Perhaps I need counseling. For I believe that living in South Dakota would be a harsh existence. Money is not everything. Been there. The Black Hills and Walls Drugs plus the weather does not entice me away from Tahoe or Yosemite.
Most of these lists take other things into account than weather. For instance South Dakota most likely made the list because there is no State income tax and population is low meaning cheap real estate. These are important considerations for those on a low budget in retirement. For instance in Madison you can get a house for $30k. Its barely an hour from Sioux Falls.
Reply With Quote Quick reply to this message
 
Old 03-04-2016, 06:24 AM
 
5,822 posts, read 13,318,850 times
Reputation: 9290
Interesting article:
Most retirees stay put, but those who move head here
Reply With Quote Quick reply to this message
 
Old 03-04-2016, 09:48 AM
 
Location: Long Island
8,743 posts, read 12,193,444 times
Reputation: 5048
VA sounds good to me. Coastal, still close enough to my home state for visits, and most importantly, not a nowhere state.
Reply With Quote Quick reply to this message
 
Old 03-04-2016, 10:58 AM
 
Location: Albuquerque NM
1,660 posts, read 1,525,919 times
Reputation: 3640
Quote:
Originally Posted by Perryinva View Post
The more useful information might be where are retirees moving FROM TO, not just TO. I see quite a few from the Northeast retiring in VA. Yet many here want to retire to SC.
Quote:
Originally Posted by ovi8 View Post
VA sounds good to me. Coastal, still close enough to my home state for visits, and most importantly, not a nowhere state.
While I have no desire to live in the East, VA would be the most appealing to me of the southern states. I've traveled there for my work several times and liked it much better than TN, SC, or GA (other states where I travel). It may be more expensive but has to be less expensive than the Northeast as long as you stay away from the DC area. And it seems like a good compromise between overly hot and overly cold weather and a fairly progressive state. So I've always wondered why VA does not get more discussion on CD as a retirement location although Perryinva writes that there are many retiring there. Perhaps it is too similar to NC which is less expensive and has more coastline.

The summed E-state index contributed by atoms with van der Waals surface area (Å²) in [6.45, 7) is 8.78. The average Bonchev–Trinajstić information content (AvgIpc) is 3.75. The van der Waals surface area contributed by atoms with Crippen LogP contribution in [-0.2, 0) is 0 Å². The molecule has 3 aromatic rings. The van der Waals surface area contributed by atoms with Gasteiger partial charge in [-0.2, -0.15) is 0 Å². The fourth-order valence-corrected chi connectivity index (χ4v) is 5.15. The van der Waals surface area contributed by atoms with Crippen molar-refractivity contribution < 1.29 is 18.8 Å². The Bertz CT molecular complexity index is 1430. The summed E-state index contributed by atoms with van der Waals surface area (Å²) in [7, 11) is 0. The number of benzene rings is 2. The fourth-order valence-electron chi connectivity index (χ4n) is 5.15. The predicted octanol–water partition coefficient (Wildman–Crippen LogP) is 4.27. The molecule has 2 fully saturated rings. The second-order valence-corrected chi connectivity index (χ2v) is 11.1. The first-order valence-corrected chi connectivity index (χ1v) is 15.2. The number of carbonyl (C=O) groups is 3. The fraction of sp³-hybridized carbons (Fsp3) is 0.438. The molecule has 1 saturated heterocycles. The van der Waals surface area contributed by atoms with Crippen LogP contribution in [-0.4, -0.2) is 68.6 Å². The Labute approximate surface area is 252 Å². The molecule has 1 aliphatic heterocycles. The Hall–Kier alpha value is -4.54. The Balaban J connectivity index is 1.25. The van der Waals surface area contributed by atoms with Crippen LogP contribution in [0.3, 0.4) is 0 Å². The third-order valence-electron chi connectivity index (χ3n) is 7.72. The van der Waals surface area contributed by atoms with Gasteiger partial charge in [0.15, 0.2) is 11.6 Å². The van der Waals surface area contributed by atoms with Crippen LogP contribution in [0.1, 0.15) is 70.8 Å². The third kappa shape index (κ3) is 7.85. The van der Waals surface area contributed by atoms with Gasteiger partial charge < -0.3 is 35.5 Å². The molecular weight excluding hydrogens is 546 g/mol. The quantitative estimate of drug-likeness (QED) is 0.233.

Reply With Quote Quick reply to this message
 
Old 03-04-2016, 12:05 PM
Status: "could've~would've~should've used 'have', not 'of'" (set 21 days ago)
 
Location: A Yankee in northeast TN
10,498 posts, read 14,325,180 times
Reputation: 23304
Quote:
Originally Posted by ABQ2015 View Post
While I have no desire to live in the East, VA would be the most appealing to me of the southern states. I've traveled there for my work several times and liked it much better than TN, SC, or GA (other states where I travel). It may be more expensive but has to be less expensive than the Northeast as long as you stay away from the DC area. And it seems like a good compromise between overly hot and overly cold weather and a fairly progressive state. So I've always wondered why VA does not get more discussion on CD as a retirement location although Perryinva writes that there are many retiring there. Perhaps it is too similar to NC which is less expensive and has more coastline.
Maybe I'm missing something, but again I don't see the advantage of one 'state' over another. I live in a border city and I see no difference in my quality of life just because I'm on the 'less progressive' TN side of the state line. My coworkers living in VA have pretty much the same kind of life that I do, except they get to complain more about gov't taxes and fees.

PS take all these lists, reports, etc. with a huge grain of salt. Just looked at an yet another report (AARP this time) that says Bristol VA regional air quality is great, scores in the top third, while stating that Bristol TN regional air quality is terrible, scoring in the bottom third. This, for one small city that straddles the state line, it is beyond ridiculous.

Last edited by DubbleT; 03-04-2016 at 12:20 PM..
Reply With Quote Quick reply to this message
Please register to post and access all features of our very popular forum. It is free and quick. Over $68,000 in prizes has already been given out to active posters on our forum. Additional giveaways are planned.

Detailed information about all U.S. cities, counties, and zip codes on our site: City-data.com.


Reply
Please update this thread with any new information or opinions. This open thread is still read by thousands of people, so we encourage all additional points of view.

Quick Reply
Message:

Over $104,000 in prizes was already given out to active posters on our forum and additional giveaways are planned!

Go Back   City-Data Forum > General Forums > Retirement
Follow City-Data.com founder on our Forum or

All times are GMT -6.

2005-2019, Advameg, Inc. · Please obey Forum Rules · Terms of Use and Privacy Policy · Bug Bounty

City-Data.com - Archive 1, 2, 3, 4, 5, 6, 7, 8, 9, 10, 11, 12, 13, 14, 15, 16, 17, 18, 19, 20, 21, 22, 23, 24, 25, 26, 27, 28, 29, 30, 31, 32, 33, 34, 35 - Top